Dulcimer Days: Upcoming festival highlights the beauty of traditional fold instrument

About 50 years ago, CarolLynn Langley saw a woman on television playing the mountain dulcimer. Langley was captivated by the instrument's sound and vowed to own one herself someday.

That day didn't come for many years, as Langley was busy raising a family, working on her farm and volunteering with 4-H. But finally, in the mid-1990s, Langley went to a dulcimer festival in Binghamton and bought her very own dulcimer.

Today, Langley, of Averill Park, is the president of the Dulcimer Association of Albany. On Friday and Saturday, March 7 and 8, the group will host its 20th annual festival at Calvary United Methodist Church in Latham, where Langley looks forward to sharing the magic of the mountain dulcimer with others.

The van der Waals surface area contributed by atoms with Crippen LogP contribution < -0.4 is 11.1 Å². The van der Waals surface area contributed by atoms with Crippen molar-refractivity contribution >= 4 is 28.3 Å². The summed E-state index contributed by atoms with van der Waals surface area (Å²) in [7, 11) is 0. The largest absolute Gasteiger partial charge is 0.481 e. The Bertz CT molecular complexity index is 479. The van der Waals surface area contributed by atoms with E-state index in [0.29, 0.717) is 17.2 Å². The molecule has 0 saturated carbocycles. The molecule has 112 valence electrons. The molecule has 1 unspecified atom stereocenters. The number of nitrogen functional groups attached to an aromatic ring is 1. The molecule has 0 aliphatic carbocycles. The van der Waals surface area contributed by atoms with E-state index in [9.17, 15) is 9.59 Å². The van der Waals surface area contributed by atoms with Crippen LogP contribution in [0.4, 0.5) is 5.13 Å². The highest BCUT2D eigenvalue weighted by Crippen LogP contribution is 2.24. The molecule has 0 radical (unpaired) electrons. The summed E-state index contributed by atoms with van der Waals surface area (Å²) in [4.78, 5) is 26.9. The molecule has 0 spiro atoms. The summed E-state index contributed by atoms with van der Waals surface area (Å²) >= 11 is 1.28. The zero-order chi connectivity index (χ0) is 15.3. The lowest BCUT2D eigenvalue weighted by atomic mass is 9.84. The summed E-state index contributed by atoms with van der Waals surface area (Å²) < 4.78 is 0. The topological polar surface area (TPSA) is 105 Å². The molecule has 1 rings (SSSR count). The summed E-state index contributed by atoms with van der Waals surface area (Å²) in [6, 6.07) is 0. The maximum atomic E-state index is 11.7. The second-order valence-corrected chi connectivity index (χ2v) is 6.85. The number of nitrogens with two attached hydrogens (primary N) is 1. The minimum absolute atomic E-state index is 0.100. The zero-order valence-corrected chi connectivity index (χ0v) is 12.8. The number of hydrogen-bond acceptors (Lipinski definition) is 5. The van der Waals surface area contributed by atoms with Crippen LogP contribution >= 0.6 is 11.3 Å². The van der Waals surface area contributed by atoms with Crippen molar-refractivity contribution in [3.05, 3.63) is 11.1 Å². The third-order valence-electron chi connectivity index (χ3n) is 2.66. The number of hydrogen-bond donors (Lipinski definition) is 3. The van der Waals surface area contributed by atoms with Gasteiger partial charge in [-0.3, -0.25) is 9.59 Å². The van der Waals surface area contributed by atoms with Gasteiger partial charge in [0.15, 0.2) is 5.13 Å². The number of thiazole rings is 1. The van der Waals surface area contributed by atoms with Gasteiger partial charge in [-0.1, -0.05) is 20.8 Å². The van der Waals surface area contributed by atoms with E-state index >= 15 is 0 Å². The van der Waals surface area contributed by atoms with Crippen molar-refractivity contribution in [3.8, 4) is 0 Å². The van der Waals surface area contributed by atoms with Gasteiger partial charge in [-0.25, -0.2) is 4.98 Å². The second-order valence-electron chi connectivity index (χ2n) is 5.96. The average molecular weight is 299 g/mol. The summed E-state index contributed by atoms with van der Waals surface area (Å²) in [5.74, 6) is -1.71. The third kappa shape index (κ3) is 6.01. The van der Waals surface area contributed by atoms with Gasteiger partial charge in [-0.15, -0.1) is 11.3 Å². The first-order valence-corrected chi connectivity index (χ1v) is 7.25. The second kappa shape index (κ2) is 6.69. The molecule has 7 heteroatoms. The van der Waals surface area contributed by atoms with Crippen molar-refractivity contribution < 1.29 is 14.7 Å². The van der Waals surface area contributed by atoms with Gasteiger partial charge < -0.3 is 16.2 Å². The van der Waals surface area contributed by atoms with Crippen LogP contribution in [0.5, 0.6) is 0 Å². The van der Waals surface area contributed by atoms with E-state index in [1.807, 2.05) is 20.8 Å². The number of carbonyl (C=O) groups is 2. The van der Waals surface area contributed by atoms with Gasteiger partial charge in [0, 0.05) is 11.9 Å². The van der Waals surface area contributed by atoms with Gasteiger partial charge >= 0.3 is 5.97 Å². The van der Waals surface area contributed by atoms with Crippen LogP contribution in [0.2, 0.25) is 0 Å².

I just can't say enough about the instrument, she said. "It can sound like it's bubbling over with laughter, or it can move you to tears."

The mountain dulcimer is a traditional American folk instrument. Langley credits Jean Ritchie, the Kentucky woman she saw playing on television all those years ago, with "taking the dulcimer out of the hills and introducing it to the rest of the country."

Similar in size and shape to a violin, dulcimers typically have three or four strings. People lay the instrument across their laps and finger pick the strings with their right hands.

"It can be played very easily in its most basic form," Langley said.

"It's deceptively simple," agreed Lori Keddell, another member of the Dulcimer Association of Albany.

Those who have never played a dulcimer can find out for themselves how easy it is at one of festival's workshops for beginners. Participants will learn how to hold and strum the dulcimer, as well as play a tune by ear.

Langley noted that people don't have to worry about bringing their own instrument. Dulcimers will be available to rent for the duration of the festival.

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